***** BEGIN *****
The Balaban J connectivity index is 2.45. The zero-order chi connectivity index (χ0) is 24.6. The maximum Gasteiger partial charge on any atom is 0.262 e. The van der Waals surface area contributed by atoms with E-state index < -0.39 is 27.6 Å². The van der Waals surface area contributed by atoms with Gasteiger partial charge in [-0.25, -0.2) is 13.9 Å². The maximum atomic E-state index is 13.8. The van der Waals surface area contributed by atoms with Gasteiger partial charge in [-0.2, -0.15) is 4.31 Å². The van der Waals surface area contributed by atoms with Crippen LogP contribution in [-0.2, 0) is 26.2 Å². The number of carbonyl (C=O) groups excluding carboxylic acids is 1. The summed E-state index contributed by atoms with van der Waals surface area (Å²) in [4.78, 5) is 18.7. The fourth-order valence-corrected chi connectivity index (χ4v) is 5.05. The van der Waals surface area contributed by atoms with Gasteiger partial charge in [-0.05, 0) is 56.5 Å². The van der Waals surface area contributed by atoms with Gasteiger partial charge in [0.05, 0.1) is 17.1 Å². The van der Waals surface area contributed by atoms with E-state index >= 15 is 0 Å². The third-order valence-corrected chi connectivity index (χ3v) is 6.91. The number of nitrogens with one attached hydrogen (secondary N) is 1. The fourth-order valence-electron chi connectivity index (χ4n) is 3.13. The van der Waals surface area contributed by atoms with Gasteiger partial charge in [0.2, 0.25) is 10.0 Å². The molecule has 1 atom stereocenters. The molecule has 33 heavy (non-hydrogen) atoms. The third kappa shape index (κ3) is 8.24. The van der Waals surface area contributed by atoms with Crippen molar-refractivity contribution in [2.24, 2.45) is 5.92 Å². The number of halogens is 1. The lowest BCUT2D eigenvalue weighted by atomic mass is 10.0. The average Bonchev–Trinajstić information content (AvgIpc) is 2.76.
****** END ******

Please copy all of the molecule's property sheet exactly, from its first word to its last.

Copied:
The Balaban J connectivity index is 2.45. The zero-order chi connectivity index (χ0) is 24.6. The maximum Gasteiger partial charge on any atom is 0.262 e. The van der Waals surface area contributed by atoms with E-state index < -0.39 is 27.6 Å². The van der Waals surface area contributed by atoms with Gasteiger partial charge in [-0.25, -0.2) is 13.9 Å². The maximum atomic E-state index is 13.8. The van der Waals surface area contributed by atoms with Gasteiger partial charge in [-0.2, -0.15) is 4.31 Å². The van der Waals surface area contributed by atoms with Crippen LogP contribution in [-0.2, 0) is 26.2 Å². The number of carbonyl (C=O) groups excluding carboxylic acids is 1. The summed E-state index contributed by atoms with van der Waals surface area (Å²) in [4.78, 5) is 18.7. The fourth-order valence-corrected chi connectivity index (χ4v) is 5.05. The van der Waals surface area contributed by atoms with Gasteiger partial charge in [-0.05, 0) is 56.5 Å². The van der Waals surface area contributed by atoms with Gasteiger partial charge in [0.05, 0.1) is 17.1 Å². The van der Waals surface area contributed by atoms with E-state index >= 15 is 0 Å². The third-order valence-corrected chi connectivity index (χ3v) is 6.91. The number of nitrogens with one attached hydrogen (secondary N) is 1. The fourth-order valence-electron chi connectivity index (χ4n) is 3.13. The van der Waals surface area contributed by atoms with Gasteiger partial charge in [0.2, 0.25) is 10.0 Å². The molecule has 1 atom stereocenters. The molecule has 33 heavy (non-hydrogen) atoms. The third kappa shape index (κ3) is 8.24. The van der Waals surface area contributed by atoms with Crippen molar-refractivity contribution in [2.24, 2.45) is 5.92 Å². The number of halogens is 1. The lowest BCUT2D eigenvalue weighted by atomic mass is 10.0. The average Bonchev–Trinajstić information content (AvgIpc) is 2.76.